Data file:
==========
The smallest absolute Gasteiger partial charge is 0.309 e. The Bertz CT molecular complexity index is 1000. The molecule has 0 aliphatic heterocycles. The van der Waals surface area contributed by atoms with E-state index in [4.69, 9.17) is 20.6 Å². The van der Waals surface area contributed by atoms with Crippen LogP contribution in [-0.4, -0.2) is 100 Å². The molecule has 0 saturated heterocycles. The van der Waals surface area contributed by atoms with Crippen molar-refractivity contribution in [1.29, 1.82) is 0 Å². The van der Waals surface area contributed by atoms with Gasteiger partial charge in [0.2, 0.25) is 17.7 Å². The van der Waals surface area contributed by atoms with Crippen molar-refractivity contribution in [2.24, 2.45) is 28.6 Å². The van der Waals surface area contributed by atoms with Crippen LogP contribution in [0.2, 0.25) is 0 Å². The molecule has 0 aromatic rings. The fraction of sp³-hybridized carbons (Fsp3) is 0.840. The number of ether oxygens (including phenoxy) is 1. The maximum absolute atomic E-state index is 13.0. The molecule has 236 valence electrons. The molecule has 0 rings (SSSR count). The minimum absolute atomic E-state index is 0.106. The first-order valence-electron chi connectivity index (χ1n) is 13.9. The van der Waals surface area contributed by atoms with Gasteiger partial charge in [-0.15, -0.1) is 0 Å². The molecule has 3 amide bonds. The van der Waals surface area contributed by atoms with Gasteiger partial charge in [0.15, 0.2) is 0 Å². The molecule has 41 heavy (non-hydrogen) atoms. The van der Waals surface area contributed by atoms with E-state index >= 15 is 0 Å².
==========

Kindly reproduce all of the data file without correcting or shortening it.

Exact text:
The smallest absolute Gasteiger partial charge is 0.309 e. The Bertz CT molecular complexity index is 1000. The molecule has 0 aliphatic heterocycles. The van der Waals surface area contributed by atoms with E-state index in [4.69, 9.17) is 20.6 Å². The van der Waals surface area contributed by atoms with Crippen LogP contribution in [-0.4, -0.2) is 100 Å². The molecule has 0 saturated heterocycles. The van der Waals surface area contributed by atoms with Crippen molar-refractivity contribution in [1.29, 1.82) is 0 Å². The van der Waals surface area contributed by atoms with Gasteiger partial charge in [0.2, 0.25) is 17.7 Å². The van der Waals surface area contributed by atoms with Crippen molar-refractivity contribution in [2.24, 2.45) is 28.6 Å². The van der Waals surface area contributed by atoms with Crippen LogP contribution in [0.2, 0.25) is 0 Å². The molecule has 0 aromatic rings. The fraction of sp³-hybridized carbons (Fsp3) is 0.840. The number of ether oxygens (including phenoxy) is 1. The maximum absolute atomic E-state index is 13.0. The molecule has 236 valence electrons. The molecule has 0 rings (SSSR count). The minimum absolute atomic E-state index is 0.106. The first-order valence-electron chi connectivity index (χ1n) is 13.9. The van der Waals surface area contributed by atoms with Gasteiger partial charge in [-0.15, -0.1) is 0 Å². The molecule has 3 amide bonds. The van der Waals surface area contributed by atoms with Gasteiger partial charge in [0.15, 0.2) is 0 Å². The molecule has 41 heavy (non-hydrogen) atoms. The van der Waals surface area contributed by atoms with E-state index >= 15 is 0 Å².